For those who want to go to the source document and try to make sense of it for themselves, an unofficial translation is available on the website of the Russian Foreign Ministry: https://mid.ru/en/foreign_policy/fundamental_documents/1860586/
What I propose to offer here will look at a wholly different dimension of the Foreign Policy Concept: what it means for Russian domestic politics. Why is that important? Because there are key elements of the Concept that indicate Russia is reviving certain Soviet traditions that served them well. But let no one be mistaken, there is no hint of reconstituting the USSR.
Before proceeding, I am obliged to say a few words about the organization of the new Concept document. First, unlike earlier editions which seemed to be only positive and constructive, this Concept has a very large defensive or reactive component. Many of the tasks it assigns to Russian diplomacy are to counteract hostile acts of the countries identified here as ‘unfriendly.’ These acts range from sanctions on Russian state and private economic actors to hybrid war in all its manifestations. Russian diplomacy is instructed to act to protect Russians living abroad and to facilitate the immigration into the country of bearers of Russian culture who are subject to Russophobic persecution where they live abroad.
A large part of the text is a recitation of tasks of Russian diplomacy generally. The Concept document gets interesting only when it reaches the section on “Regional Tracks of foreign policy.” This section roughly sets down a descending order of priorities, from those areas closest to Russia’s national interests to those areas which are hostile to Russia’s national interests.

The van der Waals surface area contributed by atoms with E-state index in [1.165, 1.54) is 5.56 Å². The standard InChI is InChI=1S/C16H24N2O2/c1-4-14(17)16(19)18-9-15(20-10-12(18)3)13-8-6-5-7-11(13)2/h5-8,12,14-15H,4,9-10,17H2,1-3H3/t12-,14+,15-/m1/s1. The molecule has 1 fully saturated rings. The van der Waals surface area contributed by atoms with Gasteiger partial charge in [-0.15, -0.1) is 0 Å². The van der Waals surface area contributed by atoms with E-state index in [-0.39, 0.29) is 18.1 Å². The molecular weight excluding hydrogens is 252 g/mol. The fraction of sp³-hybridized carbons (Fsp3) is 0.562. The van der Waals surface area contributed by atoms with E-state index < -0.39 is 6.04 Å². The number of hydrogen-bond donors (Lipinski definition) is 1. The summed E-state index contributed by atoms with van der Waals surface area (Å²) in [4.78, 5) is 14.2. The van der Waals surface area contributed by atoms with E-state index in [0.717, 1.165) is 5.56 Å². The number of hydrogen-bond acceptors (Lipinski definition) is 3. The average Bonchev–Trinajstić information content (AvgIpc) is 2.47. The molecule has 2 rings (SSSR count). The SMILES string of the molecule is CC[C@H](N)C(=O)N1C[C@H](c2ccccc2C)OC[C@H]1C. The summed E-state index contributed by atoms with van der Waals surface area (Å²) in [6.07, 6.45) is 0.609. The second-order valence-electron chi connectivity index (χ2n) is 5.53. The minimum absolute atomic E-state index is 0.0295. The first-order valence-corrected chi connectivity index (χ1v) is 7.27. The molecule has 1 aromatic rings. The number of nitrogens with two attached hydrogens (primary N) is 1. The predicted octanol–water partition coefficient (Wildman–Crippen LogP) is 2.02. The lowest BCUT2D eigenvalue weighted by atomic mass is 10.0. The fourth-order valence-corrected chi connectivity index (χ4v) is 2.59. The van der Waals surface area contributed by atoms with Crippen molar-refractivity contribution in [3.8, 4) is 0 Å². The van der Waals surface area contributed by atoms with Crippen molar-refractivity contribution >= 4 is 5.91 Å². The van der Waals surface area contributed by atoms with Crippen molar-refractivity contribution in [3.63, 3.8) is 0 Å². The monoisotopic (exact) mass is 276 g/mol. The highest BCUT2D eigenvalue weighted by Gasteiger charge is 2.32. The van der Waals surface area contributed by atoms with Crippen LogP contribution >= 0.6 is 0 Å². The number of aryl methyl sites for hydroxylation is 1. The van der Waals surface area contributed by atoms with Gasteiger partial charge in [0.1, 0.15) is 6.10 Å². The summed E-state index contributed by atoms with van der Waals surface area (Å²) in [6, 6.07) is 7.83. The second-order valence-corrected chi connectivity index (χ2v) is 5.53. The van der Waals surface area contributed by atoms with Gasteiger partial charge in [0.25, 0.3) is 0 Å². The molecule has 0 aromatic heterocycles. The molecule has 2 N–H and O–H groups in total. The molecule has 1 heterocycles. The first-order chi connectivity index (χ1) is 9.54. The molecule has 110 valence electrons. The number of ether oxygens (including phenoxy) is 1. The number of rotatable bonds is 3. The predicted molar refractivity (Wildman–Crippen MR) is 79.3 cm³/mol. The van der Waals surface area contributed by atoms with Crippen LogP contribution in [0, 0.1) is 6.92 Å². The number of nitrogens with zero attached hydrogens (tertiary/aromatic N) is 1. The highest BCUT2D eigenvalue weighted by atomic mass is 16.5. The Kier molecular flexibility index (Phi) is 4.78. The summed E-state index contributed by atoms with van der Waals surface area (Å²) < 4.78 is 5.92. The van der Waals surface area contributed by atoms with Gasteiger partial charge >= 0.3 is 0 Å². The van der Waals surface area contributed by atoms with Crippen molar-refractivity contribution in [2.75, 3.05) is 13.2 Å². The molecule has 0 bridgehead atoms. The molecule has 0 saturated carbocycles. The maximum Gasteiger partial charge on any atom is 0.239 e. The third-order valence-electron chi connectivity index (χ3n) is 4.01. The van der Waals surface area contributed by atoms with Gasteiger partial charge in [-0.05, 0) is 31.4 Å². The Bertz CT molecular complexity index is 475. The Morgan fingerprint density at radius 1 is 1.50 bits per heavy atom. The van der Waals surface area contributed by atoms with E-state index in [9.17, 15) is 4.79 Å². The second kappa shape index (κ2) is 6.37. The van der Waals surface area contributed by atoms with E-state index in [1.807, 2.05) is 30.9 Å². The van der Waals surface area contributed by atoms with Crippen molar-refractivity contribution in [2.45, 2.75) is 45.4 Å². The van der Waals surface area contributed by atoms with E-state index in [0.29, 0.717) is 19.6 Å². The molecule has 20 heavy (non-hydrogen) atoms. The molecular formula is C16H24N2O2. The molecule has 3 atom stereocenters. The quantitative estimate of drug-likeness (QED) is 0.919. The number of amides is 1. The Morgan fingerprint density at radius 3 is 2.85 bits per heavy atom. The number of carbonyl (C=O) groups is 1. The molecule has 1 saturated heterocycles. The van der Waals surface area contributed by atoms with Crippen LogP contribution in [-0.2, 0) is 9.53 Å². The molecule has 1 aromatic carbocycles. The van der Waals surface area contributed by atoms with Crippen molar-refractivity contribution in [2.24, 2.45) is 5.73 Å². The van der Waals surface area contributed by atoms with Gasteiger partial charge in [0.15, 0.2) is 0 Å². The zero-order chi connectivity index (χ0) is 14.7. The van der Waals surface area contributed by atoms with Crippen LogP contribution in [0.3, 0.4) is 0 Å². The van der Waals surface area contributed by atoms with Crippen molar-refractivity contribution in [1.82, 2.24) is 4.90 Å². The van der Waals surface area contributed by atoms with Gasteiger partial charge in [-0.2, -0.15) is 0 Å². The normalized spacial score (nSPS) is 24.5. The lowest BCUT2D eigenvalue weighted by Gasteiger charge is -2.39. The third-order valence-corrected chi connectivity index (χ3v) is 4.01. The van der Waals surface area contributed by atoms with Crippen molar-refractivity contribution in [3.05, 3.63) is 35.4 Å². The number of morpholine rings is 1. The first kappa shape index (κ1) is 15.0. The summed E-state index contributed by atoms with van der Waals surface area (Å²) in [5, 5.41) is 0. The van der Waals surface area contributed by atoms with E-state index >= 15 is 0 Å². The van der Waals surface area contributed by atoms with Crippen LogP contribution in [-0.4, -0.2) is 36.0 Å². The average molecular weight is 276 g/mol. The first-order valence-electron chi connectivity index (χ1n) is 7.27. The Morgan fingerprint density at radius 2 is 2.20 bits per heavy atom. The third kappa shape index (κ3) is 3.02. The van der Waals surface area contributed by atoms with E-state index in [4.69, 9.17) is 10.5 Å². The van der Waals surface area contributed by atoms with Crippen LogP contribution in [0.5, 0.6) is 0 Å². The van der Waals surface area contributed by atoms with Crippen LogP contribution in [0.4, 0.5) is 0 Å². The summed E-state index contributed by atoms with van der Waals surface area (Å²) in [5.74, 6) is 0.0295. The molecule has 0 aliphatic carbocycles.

The closest circle of nations for attention is the immediate neighbors in the Community of Independent States, i.e., the former Soviet republics, otherwise called “The Near Abroad.”
Then comes Asia, with particular mention of China and India. This is understandable given that these two countries are what saved Russia from collapse of its hydrocarbon exports during the past year. India alone increased its Russian imports by 22 times. The safeguarding of these strategic partnerships is obviously at the top of things to do for the Russian Ministry of Foreign Affairs.
Also in Greater Asia, special mention is made of the Islamic World, specifically Iran, Syria, Saudi Arabia, Turkey and Egypt. For anyone following the daily news this past year, it is patently obvious that Iran, Saudi Arabia and Turkey have also been of greatest importance in keeping the Russian economy humming and resisting the effects of American led sanctions.
Next comes Africa: “Russia stands in solidarity with the African states in their desire for a more equitable polycentric world and elimination of social and economic inequality, which is growing due to the sophisticated neocolonial policies of some developed states towards Africa.”
After Africa, we find Latin America and the Caribbean. With respect to all of these states, we read that Russian foreign policy aims to strengthen friendship with them and to help them resist American hegemonic demands. With the exception of Brazil, none of the states in Latin America or Africa can be major markets or partners in overcoming the effects of Western economic pressure on Russia. However, maintaining ever closer relations with them is critical to another mission of Russian foreign policy which is not mentioned in the Concept, namely to gather votes in support of Russia in the UN General Assembly. What we have here is an important exercise in Soft Power and Public Relations. It is important because the Concept places great reliance on the United Nations as the source of International Law that can and must normalize international relations and keep the peace.